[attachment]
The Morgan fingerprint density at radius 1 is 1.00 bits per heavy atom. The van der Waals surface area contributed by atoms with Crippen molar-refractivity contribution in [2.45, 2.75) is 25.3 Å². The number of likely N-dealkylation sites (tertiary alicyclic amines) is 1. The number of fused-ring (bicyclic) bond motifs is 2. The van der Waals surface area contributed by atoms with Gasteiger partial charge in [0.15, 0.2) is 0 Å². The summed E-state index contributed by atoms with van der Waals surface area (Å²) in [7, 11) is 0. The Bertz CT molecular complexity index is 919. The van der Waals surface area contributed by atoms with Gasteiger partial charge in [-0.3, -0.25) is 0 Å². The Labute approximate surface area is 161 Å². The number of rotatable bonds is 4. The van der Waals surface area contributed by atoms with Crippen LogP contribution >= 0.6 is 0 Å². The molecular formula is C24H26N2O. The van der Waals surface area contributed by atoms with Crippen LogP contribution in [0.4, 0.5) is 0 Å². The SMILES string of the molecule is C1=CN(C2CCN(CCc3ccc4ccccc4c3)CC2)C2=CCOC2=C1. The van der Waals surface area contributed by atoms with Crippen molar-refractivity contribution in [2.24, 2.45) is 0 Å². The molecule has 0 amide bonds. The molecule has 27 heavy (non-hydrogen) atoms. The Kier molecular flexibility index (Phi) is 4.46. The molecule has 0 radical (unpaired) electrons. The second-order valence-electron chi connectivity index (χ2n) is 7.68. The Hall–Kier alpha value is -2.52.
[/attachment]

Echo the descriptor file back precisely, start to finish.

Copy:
The Morgan fingerprint density at radius 1 is 1.00 bits per heavy atom. The van der Waals surface area contributed by atoms with Crippen molar-refractivity contribution in [2.45, 2.75) is 25.3 Å². The number of likely N-dealkylation sites (tertiary alicyclic amines) is 1. The number of fused-ring (bicyclic) bond motifs is 2. The van der Waals surface area contributed by atoms with Gasteiger partial charge in [0.15, 0.2) is 0 Å². The summed E-state index contributed by atoms with van der Waals surface area (Å²) in [7, 11) is 0. The Bertz CT molecular complexity index is 919. The van der Waals surface area contributed by atoms with Gasteiger partial charge in [-0.3, -0.25) is 0 Å². The Labute approximate surface area is 161 Å². The number of rotatable bonds is 4. The van der Waals surface area contributed by atoms with Crippen LogP contribution >= 0.6 is 0 Å². The molecular formula is C24H26N2O. The van der Waals surface area contributed by atoms with Crippen LogP contribution in [0.4, 0.5) is 0 Å². The SMILES string of the molecule is C1=CN(C2CCN(CCc3ccc4ccccc4c3)CC2)C2=CCOC2=C1. The van der Waals surface area contributed by atoms with Crippen molar-refractivity contribution in [2.24, 2.45) is 0 Å². The molecule has 0 amide bonds. The molecule has 27 heavy (non-hydrogen) atoms. The Kier molecular flexibility index (Phi) is 4.46. The molecule has 0 radical (unpaired) electrons. The second-order valence-electron chi connectivity index (χ2n) is 7.68. The Hall–Kier alpha value is -2.52.